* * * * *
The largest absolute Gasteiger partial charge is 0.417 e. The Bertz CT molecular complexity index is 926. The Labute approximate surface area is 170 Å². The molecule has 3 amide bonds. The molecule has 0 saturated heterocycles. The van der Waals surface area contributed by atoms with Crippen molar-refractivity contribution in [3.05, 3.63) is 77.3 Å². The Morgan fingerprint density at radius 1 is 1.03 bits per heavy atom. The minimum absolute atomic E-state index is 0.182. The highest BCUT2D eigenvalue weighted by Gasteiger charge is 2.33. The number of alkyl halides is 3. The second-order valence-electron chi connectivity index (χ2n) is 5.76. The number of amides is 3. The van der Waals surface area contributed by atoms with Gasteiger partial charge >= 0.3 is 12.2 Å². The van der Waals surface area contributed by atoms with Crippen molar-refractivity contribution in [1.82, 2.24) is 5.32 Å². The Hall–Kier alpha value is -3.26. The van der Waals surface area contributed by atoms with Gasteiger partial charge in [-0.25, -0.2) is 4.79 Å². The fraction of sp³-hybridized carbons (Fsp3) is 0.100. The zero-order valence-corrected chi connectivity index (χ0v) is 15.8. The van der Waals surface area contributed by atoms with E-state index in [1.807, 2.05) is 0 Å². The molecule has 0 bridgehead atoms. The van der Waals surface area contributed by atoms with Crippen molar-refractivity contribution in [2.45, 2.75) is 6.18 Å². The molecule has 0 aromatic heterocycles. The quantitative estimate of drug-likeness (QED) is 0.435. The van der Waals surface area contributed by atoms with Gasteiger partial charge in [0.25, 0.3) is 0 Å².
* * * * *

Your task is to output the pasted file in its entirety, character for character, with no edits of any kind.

The largest absolute Gasteiger partial charge is 0.417 e. The Bertz CT molecular complexity index is 926. The Labute approximate surface area is 170 Å². The molecule has 3 amide bonds. The molecule has 0 saturated heterocycles. The van der Waals surface area contributed by atoms with Crippen molar-refractivity contribution in [3.05, 3.63) is 77.3 Å². The Morgan fingerprint density at radius 1 is 1.03 bits per heavy atom. The minimum absolute atomic E-state index is 0.182. The highest BCUT2D eigenvalue weighted by Gasteiger charge is 2.33. The number of alkyl halides is 3. The second-order valence-electron chi connectivity index (χ2n) is 5.76. The number of amides is 3. The van der Waals surface area contributed by atoms with Gasteiger partial charge >= 0.3 is 12.2 Å². The van der Waals surface area contributed by atoms with Crippen molar-refractivity contribution in [1.82, 2.24) is 5.32 Å². The Hall–Kier alpha value is -3.26. The van der Waals surface area contributed by atoms with Gasteiger partial charge in [-0.25, -0.2) is 4.79 Å². The fraction of sp³-hybridized carbons (Fsp3) is 0.100. The zero-order valence-corrected chi connectivity index (χ0v) is 15.8. The van der Waals surface area contributed by atoms with E-state index in [1.807, 2.05) is 0 Å². The molecule has 0 bridgehead atoms. The van der Waals surface area contributed by atoms with Crippen molar-refractivity contribution in [2.45, 2.75) is 6.18 Å². The molecule has 0 aromatic heterocycles. The quantitative estimate of drug-likeness (QED) is 0.435. The van der Waals surface area contributed by atoms with Gasteiger partial charge in [0.25, 0.3) is 0 Å².